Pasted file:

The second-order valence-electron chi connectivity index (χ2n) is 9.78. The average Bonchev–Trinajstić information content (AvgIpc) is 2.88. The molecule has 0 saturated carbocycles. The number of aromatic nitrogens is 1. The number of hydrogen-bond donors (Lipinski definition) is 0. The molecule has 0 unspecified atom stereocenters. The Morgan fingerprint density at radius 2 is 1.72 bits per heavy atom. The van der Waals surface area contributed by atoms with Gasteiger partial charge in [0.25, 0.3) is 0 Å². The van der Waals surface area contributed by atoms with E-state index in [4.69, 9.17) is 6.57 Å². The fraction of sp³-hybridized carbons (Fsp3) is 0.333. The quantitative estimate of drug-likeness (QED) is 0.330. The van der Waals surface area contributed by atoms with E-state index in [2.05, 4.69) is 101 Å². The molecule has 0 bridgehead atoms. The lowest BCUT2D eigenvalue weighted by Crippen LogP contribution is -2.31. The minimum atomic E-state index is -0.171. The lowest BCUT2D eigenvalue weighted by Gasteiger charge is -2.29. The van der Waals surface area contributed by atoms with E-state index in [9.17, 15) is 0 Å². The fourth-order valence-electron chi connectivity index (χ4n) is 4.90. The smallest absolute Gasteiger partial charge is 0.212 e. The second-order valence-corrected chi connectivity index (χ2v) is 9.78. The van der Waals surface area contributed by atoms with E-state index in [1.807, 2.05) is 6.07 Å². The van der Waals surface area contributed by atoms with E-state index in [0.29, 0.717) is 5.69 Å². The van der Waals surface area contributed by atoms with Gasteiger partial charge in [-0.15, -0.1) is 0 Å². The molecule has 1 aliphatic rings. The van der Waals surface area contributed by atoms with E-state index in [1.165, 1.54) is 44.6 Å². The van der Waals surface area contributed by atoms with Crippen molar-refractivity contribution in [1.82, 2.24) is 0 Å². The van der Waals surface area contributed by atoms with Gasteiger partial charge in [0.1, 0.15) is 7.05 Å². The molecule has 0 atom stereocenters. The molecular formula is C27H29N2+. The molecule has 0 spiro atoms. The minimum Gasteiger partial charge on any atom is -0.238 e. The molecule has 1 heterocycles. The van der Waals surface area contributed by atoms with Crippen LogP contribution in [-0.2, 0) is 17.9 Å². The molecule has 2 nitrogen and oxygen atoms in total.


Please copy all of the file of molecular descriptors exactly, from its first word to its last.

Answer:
The second-order valence-electron chi connectivity index (χ2n) is 9.78. The average Bonchev–Trinajstić information content (AvgIpc) is 2.88. The molecule has 0 saturated carbocycles. The number of aromatic nitrogens is 1. The number of hydrogen-bond donors (Lipinski definition) is 0. The molecule has 0 unspecified atom stereocenters. The Morgan fingerprint density at radius 2 is 1.72 bits per heavy atom. The van der Waals surface area contributed by atoms with Gasteiger partial charge in [0.25, 0.3) is 0 Å². The van der Waals surface area contributed by atoms with E-state index in [4.69, 9.17) is 6.57 Å². The fraction of sp³-hybridized carbons (Fsp3) is 0.333. The quantitative estimate of drug-likeness (QED) is 0.330. The van der Waals surface area contributed by atoms with E-state index in [2.05, 4.69) is 101 Å². The molecule has 0 bridgehead atoms. The lowest BCUT2D eigenvalue weighted by Crippen LogP contribution is -2.31. The minimum atomic E-state index is -0.171. The lowest BCUT2D eigenvalue weighted by Gasteiger charge is -2.29. The van der Waals surface area contributed by atoms with E-state index in [9.17, 15) is 0 Å². The fourth-order valence-electron chi connectivity index (χ4n) is 4.90. The smallest absolute Gasteiger partial charge is 0.212 e. The second-order valence-corrected chi connectivity index (χ2v) is 9.78. The van der Waals surface area contributed by atoms with E-state index in [1.807, 2.05) is 6.07 Å². The van der Waals surface area contributed by atoms with E-state index in [0.29, 0.717) is 5.69 Å². The van der Waals surface area contributed by atoms with Gasteiger partial charge in [-0.15, -0.1) is 0 Å². The molecule has 1 aliphatic rings. The van der Waals surface area contributed by atoms with E-state index in [1.165, 1.54) is 44.6 Å². The van der Waals surface area contributed by atoms with Crippen molar-refractivity contribution in [1.82, 2.24) is 0 Å². The van der Waals surface area contributed by atoms with Gasteiger partial charge in [0.1, 0.15) is 7.05 Å². The molecule has 0 atom stereocenters. The molecular formula is C27H29N2+. The molecule has 0 spiro atoms. The minimum Gasteiger partial charge on any atom is -0.238 e. The molecule has 1 heterocycles. The van der Waals surface area contributed by atoms with Crippen LogP contribution in [-0.2, 0) is 17.9 Å². The molecule has 2 nitrogen and oxygen atoms in total.